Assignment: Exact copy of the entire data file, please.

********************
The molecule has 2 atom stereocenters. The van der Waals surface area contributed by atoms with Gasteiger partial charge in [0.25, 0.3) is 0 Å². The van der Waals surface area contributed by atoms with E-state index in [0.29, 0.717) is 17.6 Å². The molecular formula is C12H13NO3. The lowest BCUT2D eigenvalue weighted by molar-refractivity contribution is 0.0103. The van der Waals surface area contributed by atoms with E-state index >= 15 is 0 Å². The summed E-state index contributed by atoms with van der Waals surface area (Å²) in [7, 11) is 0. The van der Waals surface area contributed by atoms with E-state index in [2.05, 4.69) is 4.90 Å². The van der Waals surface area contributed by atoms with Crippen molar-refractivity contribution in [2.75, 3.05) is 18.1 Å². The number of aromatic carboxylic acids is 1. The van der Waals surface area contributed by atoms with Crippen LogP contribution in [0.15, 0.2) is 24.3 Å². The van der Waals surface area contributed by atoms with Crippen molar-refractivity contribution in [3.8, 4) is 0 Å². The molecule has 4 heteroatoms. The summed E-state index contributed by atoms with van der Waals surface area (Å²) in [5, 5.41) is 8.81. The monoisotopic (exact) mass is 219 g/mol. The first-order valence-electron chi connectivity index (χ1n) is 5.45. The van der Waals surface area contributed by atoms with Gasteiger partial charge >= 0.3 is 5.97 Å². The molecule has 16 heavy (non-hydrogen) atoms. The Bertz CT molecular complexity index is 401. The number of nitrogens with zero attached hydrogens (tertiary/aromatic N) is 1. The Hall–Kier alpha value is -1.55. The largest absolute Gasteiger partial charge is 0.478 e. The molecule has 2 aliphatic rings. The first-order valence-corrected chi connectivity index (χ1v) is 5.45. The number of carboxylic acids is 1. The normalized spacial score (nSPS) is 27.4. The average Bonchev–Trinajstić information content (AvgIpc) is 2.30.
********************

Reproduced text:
The molecule has 2 atom stereocenters. The van der Waals surface area contributed by atoms with Gasteiger partial charge in [0.25, 0.3) is 0 Å². The van der Waals surface area contributed by atoms with E-state index in [0.29, 0.717) is 17.6 Å². The molecular formula is C12H13NO3. The lowest BCUT2D eigenvalue weighted by molar-refractivity contribution is 0.0103. The van der Waals surface area contributed by atoms with E-state index >= 15 is 0 Å². The summed E-state index contributed by atoms with van der Waals surface area (Å²) in [7, 11) is 0. The van der Waals surface area contributed by atoms with E-state index in [2.05, 4.69) is 4.90 Å². The van der Waals surface area contributed by atoms with Crippen molar-refractivity contribution in [2.75, 3.05) is 18.1 Å². The number of aromatic carboxylic acids is 1. The van der Waals surface area contributed by atoms with Crippen LogP contribution in [0.15, 0.2) is 24.3 Å². The van der Waals surface area contributed by atoms with Crippen molar-refractivity contribution in [3.8, 4) is 0 Å². The molecule has 4 heteroatoms. The summed E-state index contributed by atoms with van der Waals surface area (Å²) in [5, 5.41) is 8.81. The monoisotopic (exact) mass is 219 g/mol. The first-order valence-electron chi connectivity index (χ1n) is 5.45. The van der Waals surface area contributed by atoms with Gasteiger partial charge >= 0.3 is 5.97 Å². The molecule has 16 heavy (non-hydrogen) atoms. The Bertz CT molecular complexity index is 401. The number of nitrogens with zero attached hydrogens (tertiary/aromatic N) is 1. The Hall–Kier alpha value is -1.55. The largest absolute Gasteiger partial charge is 0.478 e. The molecule has 2 aliphatic rings. The first-order valence-corrected chi connectivity index (χ1v) is 5.45. The number of carboxylic acids is 1. The normalized spacial score (nSPS) is 27.4. The average Bonchev–Trinajstić information content (AvgIpc) is 2.30.